Our students have two, sometimes three if residential life gets involved, sets of confusing requirements. A headquarters preaches year-round recruitment at a campus that only allows chapters to extend bids twice a year and to certain students. A campus professional expects all new members to attend mandatory training and seminars while chapters are hustled by their Fraternity or Sorority staff liaison to attend and complete even more requirements from the national organization.

 Today, one thing is for certain: You cannot compare public education in a small town over fifty years ago to what’ happening in these gigantic schools in today’s cities

-The School Revolution

Every campus has different expectations; every student is overburdened; none of our members are treated with the level of trust or empowerment as a member of student government or the Red Cross Club.

Eventually the students will choose a side to align with, their national organizations or their collegiate professionals, and they’ll argue for its supremacy until one side wins. This all depends on which side approaches education realistically and gives the students creative freedom.

If headquarters teams develop nimble and life-long education platforms for their members they may gain the favor of students, alumni and university administrators looking to cut disposable staffing positions. That’d be terrible for AFA as a whole; it’d represent a significantly reduced number of people.

My knee-jerk suggestion is an understanding for campus professionals to oversee widely-applicable programming (alcohol, hazing, nothing fraternity-specific) and for headquarters teams to focus almost entirely on developing a fraternity-specific leadership and post-graduate experience.

In the near-term, this would eliminate much of the overlap in leadership and ritual programming/expectations. In the long term, it’ll prepare headquarters teams for the eventual transition away from colleges and prepare Fraternity/Sorority Advisers (FSAs) to apply their programming and skills to a wider demographic of students (and keep a job when their school downsizes)


A Different Mindset Will Guide Our Organizations

Probably the most important piece in our inevitable divorce will be the realization that though our organizations started at institutions of higher education, they are not higher education organizations. Much like the American Red Cross has a national organization that coordinates international programming in conjunction with “chapters” at a local and collegiate level, our organizations, if they ever want to be significant, will need to come to a realization and acquire a mindset that those who work at Fraternity and Sorority headquarters need not be considered “higher education professionals.”

The job of a fraternity or sorority is to serve as an association of like-minded people seeking to make a difference in some way, big or small. That is compatible with recruiting students out of college and having an awareness of the higher education landscape, which will continue to play a pivotal, albeit reduced, role in our growth and relevance.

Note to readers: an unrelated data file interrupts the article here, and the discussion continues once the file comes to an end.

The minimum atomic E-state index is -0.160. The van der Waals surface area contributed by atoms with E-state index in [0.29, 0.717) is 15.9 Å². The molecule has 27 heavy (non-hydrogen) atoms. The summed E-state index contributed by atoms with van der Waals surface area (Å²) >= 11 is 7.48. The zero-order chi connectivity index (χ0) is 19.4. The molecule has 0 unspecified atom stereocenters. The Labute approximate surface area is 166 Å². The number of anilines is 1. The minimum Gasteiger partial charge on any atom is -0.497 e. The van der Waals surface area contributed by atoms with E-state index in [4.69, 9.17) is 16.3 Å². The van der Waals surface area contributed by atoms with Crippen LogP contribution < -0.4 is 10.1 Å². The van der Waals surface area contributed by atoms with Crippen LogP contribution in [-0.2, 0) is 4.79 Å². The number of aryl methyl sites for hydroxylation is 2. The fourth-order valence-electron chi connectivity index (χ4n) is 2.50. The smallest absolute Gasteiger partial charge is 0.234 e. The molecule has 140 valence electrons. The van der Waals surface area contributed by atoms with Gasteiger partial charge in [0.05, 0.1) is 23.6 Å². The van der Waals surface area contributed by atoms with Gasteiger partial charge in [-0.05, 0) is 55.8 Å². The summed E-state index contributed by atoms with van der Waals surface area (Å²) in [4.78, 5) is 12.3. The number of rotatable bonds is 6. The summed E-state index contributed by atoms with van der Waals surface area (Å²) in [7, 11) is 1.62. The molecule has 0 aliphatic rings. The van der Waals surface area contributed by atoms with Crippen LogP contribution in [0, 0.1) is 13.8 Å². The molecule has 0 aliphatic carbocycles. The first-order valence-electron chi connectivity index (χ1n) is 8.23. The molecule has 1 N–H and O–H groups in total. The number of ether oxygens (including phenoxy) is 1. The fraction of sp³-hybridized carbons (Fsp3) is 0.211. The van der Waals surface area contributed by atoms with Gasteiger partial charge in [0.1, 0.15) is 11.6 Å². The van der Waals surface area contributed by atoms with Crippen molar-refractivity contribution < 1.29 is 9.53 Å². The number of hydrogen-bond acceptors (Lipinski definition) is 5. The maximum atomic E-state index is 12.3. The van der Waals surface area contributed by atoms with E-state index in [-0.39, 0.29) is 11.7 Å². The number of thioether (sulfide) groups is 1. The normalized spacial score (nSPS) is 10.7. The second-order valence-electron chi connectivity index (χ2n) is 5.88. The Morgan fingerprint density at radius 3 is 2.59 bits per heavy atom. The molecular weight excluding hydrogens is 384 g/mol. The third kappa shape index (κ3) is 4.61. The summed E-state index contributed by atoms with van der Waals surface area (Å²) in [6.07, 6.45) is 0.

We must; however, learn to distinguish between the two. The majority of any organization’s membership is made up of college graduates; we will pivot to that market out of necessity.

What does this mean? I believe our headquarters teams will one day come to the realization that to focus on the entire membership experience they need to eliminate their exclusive collaboration with the world of higher education.

I believe that our campus professionals too will come to the realization that in order for fraternity and sorority to grow and prosper, a chapter of XYZ Fraternity must be treated equally to other student organizations. No ridiculous recruitment rules, no programming not offered to other students and no “guilty until proven innocent” policies that only apply to fraternities. This is a natural progression; we will come to this point.

. . . though our organizations started at institutions of higher education, they are not higher education organizations

The break will be awkward, but also necessary.

Our chapters cannot be discriminated against in expectations, programming and status from other student organizations at the campus level; this will require the absorption of the fraternity and sorority adviser into a wider role within student life. Members too cannot be left to create their own post-graduate fraternity experience, and so headquarters teams will shift away from a focus on the college market.

All of this will mean more creative freedom for students, less stress for collegiate professionals and more significance on a national scale.

Through it all we professionals must acknowledge how disposable we are in our current state. If institutions widely ban fraternities, as some have already done or maneuvered toward, most fraternities and sororities will collapse, campus professionals will lose their jobs and students will be forced into secret societies.

Change requires fraternity to separate itself from the decisions of campus administrators and campus professionals to distinguish themselves from the unimpressive box of an FSA.

This of course is all just a hypothetical situation. . . inevitable, but hypothetical. 😉


One Response

  1. Well said, friend! I believe more people need to be thinking about this and planning realistically for the future!!